Recent studies suggest that sitting at a desk all day can cancel out the health benefits of regular exercise. Treadmill desks let workers walk at 1-2 mph, burning as much as 100 calories per hour. The benefits for employees, Ball said, include weight loss, improved posture, less back stress, better focus, reduced mental stress and anxiety, and enhanced job satisfaction.
"Active employees are healthy employees," he said. "We've got to get people up and moving." Employers benefit as well, Ball said, through lower employee health care costs, improved morale and productivity, and reduced sick days and absenteeism. He and other faculty in MU's College of Human Environmental Sciences (HES) think it's important to "practice what you preach," and say the desks are a way to open conversations about health and exercise.
They also provide opportunities for HES staff to be role models of physical fitness and activity. Ball said the HES faculty plans to conduct research on how the treadmill desks affect long-term health and employee satisfaction. The treadmill portion of the device operates at 1-2 mph, slower than traditional home and gym treadmills. The desk portion rises by hydraulics, allowing workers to sit or stand. Commercial treadmill desks can cost up to $3,000, but vary greatly in price. Some people build their own desks to save money, but home treadmills have a shorter operating life because they don't operate efficiently at lower speeds.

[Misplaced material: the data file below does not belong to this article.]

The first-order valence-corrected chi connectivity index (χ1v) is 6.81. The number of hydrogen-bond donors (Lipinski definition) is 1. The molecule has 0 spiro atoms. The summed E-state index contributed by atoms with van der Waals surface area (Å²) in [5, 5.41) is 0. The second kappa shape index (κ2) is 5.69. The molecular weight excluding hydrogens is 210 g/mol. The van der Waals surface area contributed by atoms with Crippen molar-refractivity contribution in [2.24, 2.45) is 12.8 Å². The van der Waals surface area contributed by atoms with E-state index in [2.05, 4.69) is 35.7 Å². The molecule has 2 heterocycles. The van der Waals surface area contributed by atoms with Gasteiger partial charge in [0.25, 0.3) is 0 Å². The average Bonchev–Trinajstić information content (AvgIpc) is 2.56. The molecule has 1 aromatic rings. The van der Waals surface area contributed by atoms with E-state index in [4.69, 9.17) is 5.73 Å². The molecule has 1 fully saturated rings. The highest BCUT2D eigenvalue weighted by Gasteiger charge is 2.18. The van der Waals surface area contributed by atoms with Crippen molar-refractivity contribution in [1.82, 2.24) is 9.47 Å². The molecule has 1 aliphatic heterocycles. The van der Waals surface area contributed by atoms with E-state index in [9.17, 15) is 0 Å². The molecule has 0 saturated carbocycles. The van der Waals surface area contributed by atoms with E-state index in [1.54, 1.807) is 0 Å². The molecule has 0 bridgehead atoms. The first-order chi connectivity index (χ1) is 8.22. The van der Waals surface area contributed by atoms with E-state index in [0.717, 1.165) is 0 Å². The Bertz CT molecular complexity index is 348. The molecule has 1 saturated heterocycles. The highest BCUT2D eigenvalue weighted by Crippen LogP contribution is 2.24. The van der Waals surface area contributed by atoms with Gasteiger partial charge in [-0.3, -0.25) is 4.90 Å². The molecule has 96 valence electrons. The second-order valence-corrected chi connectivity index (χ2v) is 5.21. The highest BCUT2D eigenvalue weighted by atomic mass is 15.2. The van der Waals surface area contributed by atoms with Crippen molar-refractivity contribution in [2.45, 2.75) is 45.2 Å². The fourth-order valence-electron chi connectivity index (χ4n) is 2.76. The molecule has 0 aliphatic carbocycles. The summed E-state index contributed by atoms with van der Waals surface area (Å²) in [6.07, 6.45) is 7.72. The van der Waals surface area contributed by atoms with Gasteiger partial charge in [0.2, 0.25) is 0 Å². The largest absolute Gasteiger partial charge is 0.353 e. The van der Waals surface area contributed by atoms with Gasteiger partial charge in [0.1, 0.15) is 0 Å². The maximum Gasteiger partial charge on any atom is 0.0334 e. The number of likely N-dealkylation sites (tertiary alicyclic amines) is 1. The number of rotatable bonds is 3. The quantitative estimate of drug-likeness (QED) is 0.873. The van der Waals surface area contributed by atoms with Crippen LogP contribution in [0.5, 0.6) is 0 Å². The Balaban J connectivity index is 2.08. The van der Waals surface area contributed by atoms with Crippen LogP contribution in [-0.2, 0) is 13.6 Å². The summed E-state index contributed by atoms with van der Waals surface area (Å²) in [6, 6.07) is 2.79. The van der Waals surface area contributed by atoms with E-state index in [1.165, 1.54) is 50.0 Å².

Nikki Raedeke, director of the HES dietetics program, now uses her office chair for storage rather than sitting. She has walked 446 miles since Jan. 7, the equivalent of walking from St. Louis to Kansas City and back on Interstate 70. Her office holds a mix of business attire for meetings and sneakers and T-shirts for working at her treadmill desk. She says she has lost weight and gained energy from her workday walks, which have inspired her to eat healthier and exercise more at home. Low-impact walking on treadmill desks isn't a substitute for a complete exercise plan, Ball said. But for some busy people, the walk at work may be all the exercise they get. "Some activity is better than none. More is better than some. Too much is difficult to get," Ball said. Photos available for this release:
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